The execs want ultrabooks so they can walk into meetings with clients and competitors, looking stylish and unencumbered. But obviously, the Acer exec can't walk into a meeting holding a Mac Air (unless it's to say "we need to build something like this"). So all the companies have ultrabooks and try to sell them to the average consumers. Who would rather do other things with their money, not having exec level salaries.
Once, 10 years ago or so, I had an ultra-portable Toshiba Portege (12" IIRC). Slow, underpowered, battery that could barely survive a short train ride... but it was really slick and light and super portable. Way overpriced, but at that time I was willing to give it a shot. Since then, I've had several laptops, but have stuck to 14" and 15.6" machines which are either 1/3rd the price, or have 3x the power, battery, storage, and features than the ultrabooks. I'm happy getting the same for less, or getting more for the same... but I'm over the need to spend more just to look stylish and unencumbered.
The problem is that none of the ultrabooks have a complete set of specs that justify the pricetag. The Asus is the only one with a decent resolution screen but it's let down by a poor touchpad and a screen with low contrast and limited viewing angles. All the rest have 768 pixels vertically which, on a laptop costing around £1000 is a joke.
The new Sony vaio Z is close to what ultrabooks should be (I know it's not technically an ultrabook) I almost bought one before I discovered that the if you want 8GB of RAM (should be standard in a machine of this cost) you have to get the 256GB SSD which costs an extra £400 over the 128GB model this at a time when you can buy a 256GB Samsung 830 for £150. The RAM is soldered onto the board so upgrading yourself isn't an option.
There is a market for these machines but the people that are prepared to pay £1000 for a laptop want one that is worth £1000 rather than a £500 laptop in a thin case.
They are over estimating the gullibility of the consumer.
They also miss the fact that most people don't use a machine on the move, 'ultrabooks' are only beneficial for those who use them on the move or those wanting to show off.
This is not most people's primary use case, being able to do 95% of what they do on a £300 snotter is their primary use case.
EPIC FAIL by the manufacturers.
Yes annodomini2, but that doesn't really matter because the market is still so huge that even though the majority of people don't need ultraportables and are content to use £300 laptops, there are still a sizeable number of users to whom portability is an important consideration. The reason "Ultrabooks" are struggling to have an impact so far isn't because there's no demand for that type of device, but because it's been poorly executed.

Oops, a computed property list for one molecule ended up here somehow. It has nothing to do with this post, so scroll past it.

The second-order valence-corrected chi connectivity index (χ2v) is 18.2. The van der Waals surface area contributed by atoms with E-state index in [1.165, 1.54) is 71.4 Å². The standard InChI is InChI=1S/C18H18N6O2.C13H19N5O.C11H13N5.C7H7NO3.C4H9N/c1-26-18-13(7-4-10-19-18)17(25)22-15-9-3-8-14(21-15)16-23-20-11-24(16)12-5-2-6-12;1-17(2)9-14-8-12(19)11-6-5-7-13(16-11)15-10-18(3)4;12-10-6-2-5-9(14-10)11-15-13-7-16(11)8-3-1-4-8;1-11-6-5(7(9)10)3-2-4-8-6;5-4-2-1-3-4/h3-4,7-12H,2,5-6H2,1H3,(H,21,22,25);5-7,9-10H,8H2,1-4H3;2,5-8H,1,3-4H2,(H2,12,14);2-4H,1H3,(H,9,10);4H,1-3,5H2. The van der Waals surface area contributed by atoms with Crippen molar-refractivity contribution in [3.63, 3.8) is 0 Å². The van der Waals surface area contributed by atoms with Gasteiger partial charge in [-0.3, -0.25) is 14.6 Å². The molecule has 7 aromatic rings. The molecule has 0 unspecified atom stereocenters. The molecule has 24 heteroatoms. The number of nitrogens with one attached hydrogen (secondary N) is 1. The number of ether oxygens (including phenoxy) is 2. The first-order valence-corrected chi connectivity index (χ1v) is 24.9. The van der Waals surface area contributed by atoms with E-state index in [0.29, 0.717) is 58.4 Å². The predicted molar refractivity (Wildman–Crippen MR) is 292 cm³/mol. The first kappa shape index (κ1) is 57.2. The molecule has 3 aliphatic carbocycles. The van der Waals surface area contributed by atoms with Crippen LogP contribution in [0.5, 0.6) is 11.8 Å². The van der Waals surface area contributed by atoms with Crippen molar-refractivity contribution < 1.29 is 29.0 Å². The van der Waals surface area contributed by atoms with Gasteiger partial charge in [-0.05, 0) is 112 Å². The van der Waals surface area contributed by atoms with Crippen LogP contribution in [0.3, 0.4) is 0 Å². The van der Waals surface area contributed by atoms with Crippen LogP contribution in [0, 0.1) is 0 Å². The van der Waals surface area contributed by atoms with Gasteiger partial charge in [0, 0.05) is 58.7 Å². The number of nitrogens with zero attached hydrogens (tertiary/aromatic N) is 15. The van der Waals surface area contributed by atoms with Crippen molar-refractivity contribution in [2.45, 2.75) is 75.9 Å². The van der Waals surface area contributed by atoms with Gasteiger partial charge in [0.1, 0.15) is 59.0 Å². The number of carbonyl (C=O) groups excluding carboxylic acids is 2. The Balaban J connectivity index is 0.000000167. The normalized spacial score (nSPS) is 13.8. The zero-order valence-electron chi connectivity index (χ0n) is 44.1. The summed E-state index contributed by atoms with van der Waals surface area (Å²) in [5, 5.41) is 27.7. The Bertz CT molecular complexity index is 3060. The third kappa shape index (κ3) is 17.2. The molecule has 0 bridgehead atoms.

The majority of users wanting ultra-portable notebooks have had this option for many-many years in the business class sector.
This is nothing new.
Corporates (the bulk of this market) won't be buying ultrabooks as they will be tied into their large corporate agreement with x manufacturer.
Intel just thinks they can halve the thickness and charge twice as much, for what is a budget laptop, with a smaller screen and some would argue a slightly prettier case. Possibly with an SSD.
Those wanting a portable net machine, buy tablets, vis a vie iPads.
The thing is Acer were thinking they could get 30% of their sales from Ultrabooks, yes the market is large and I never said there wouldn't be sales, but the consumer is not as stupid as many of these companies think.
Likewise that doesn't mean to say some consumers aren't stupid!
Are they nuts ? You pay a hefty price to differentiate yourself from the Windows crowd with a Mac carefully designed up to the smallest detail. Paying the same for a regular run off the mill design PC just because Intel and computer OEMs need to increase their revenue would definitely not bring you the same prestige.
and have been able to for a long while - if you dont mind your licensing terms changed.
Its trying to put windows on these thinks that prices them out of the market. My recent laptop purchase had a 30% MS surcharge on it.
I make my own PC's but its not possible for laptops. I'm just hoping one day soon a manufacturer will realise that a 14hr 11" twin core ARM machine (see what the Raspberry Pi can do on 1/3rd that) android for £200 would fly off the shelves.
I have a 4 year old laptop that cost £440, which still works absolutely perfectly (Windows 7). I deliberately chose one with a 12" screen (Samsung Q210), as I've always preferred small laptops. I'd love to replace it with an Ultrabook, however I simply don't need to yet. When I do, it will be at the lower end of the price spectrum, because with 'adequate' laptops now starting at £300, to spend more than double that, simply doesn't make sense to me, or to many people.
Its hardly surprising Ultrabooks aren't selling, as no-one in the marketing departments seems to have consulted anyone other than overpaid execs and themselves.
Thinner has caused the price to rise, forced horrible chicklet keyboards on everyone, lost valuable and needed connectors. For no apparant reason, they seem to have gone for a low-rez screen that my 8 year old laptop betters. And a widescreen format uselful only for watching movies - when did you last see someone on the train/bus/Starbucks watching a movie on their laptop???
What the real user wants is lighter weight (getting under 2kg makes a big difference in lugging around); thinness is pointless as its always shoved in the lappy bag anyway(and PLEAE offer a proper keyboard option!). Long battery life, true, 8hours (a days use) is a good target. Most users dont especially need gobs of processing power, so offer a slow down/lower power mode, everyones happy. Put a proper resolution screen on the beast so its actually of some use for real work. Stop with ripping people off for ssd drives. Now you may make the sales targets....however the marketing droids and their managers seem much happier to follow each other over the cliff like good little corporate lemmings